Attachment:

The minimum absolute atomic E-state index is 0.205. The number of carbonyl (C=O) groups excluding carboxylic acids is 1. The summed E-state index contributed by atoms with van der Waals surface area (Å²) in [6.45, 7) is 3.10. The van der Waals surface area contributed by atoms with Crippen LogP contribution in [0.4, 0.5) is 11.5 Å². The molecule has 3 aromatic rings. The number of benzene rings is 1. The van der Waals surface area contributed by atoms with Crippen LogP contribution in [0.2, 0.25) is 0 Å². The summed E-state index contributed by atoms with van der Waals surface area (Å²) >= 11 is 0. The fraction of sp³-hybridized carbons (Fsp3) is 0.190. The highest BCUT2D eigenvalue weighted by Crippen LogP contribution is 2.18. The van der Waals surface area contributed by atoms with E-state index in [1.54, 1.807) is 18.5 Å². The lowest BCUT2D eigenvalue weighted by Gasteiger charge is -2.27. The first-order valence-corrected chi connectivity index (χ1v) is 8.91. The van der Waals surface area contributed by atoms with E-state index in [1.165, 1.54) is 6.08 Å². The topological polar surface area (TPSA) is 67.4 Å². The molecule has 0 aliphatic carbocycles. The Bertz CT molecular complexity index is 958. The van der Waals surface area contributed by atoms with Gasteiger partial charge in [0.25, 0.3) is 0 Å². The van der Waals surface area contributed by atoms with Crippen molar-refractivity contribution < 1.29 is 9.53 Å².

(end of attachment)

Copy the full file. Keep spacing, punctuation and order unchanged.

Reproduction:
The minimum absolute atomic E-state index is 0.205. The number of carbonyl (C=O) groups excluding carboxylic acids is 1. The summed E-state index contributed by atoms with van der Waals surface area (Å²) in [6.45, 7) is 3.10. The van der Waals surface area contributed by atoms with Crippen LogP contribution in [0.4, 0.5) is 11.5 Å². The molecule has 3 aromatic rings. The number of benzene rings is 1. The van der Waals surface area contributed by atoms with Crippen LogP contribution in [0.2, 0.25) is 0 Å². The summed E-state index contributed by atoms with van der Waals surface area (Å²) >= 11 is 0. The fraction of sp³-hybridized carbons (Fsp3) is 0.190. The highest BCUT2D eigenvalue weighted by Crippen LogP contribution is 2.18. The van der Waals surface area contributed by atoms with E-state index in [1.54, 1.807) is 18.5 Å². The lowest BCUT2D eigenvalue weighted by Gasteiger charge is -2.27. The first-order valence-corrected chi connectivity index (χ1v) is 8.91. The van der Waals surface area contributed by atoms with E-state index in [1.165, 1.54) is 6.08 Å². The topological polar surface area (TPSA) is 67.4 Å². The molecule has 0 aliphatic carbocycles. The Bertz CT molecular complexity index is 958. The van der Waals surface area contributed by atoms with Gasteiger partial charge in [0.25, 0.3) is 0 Å². The van der Waals surface area contributed by atoms with Crippen molar-refractivity contribution < 1.29 is 9.53 Å².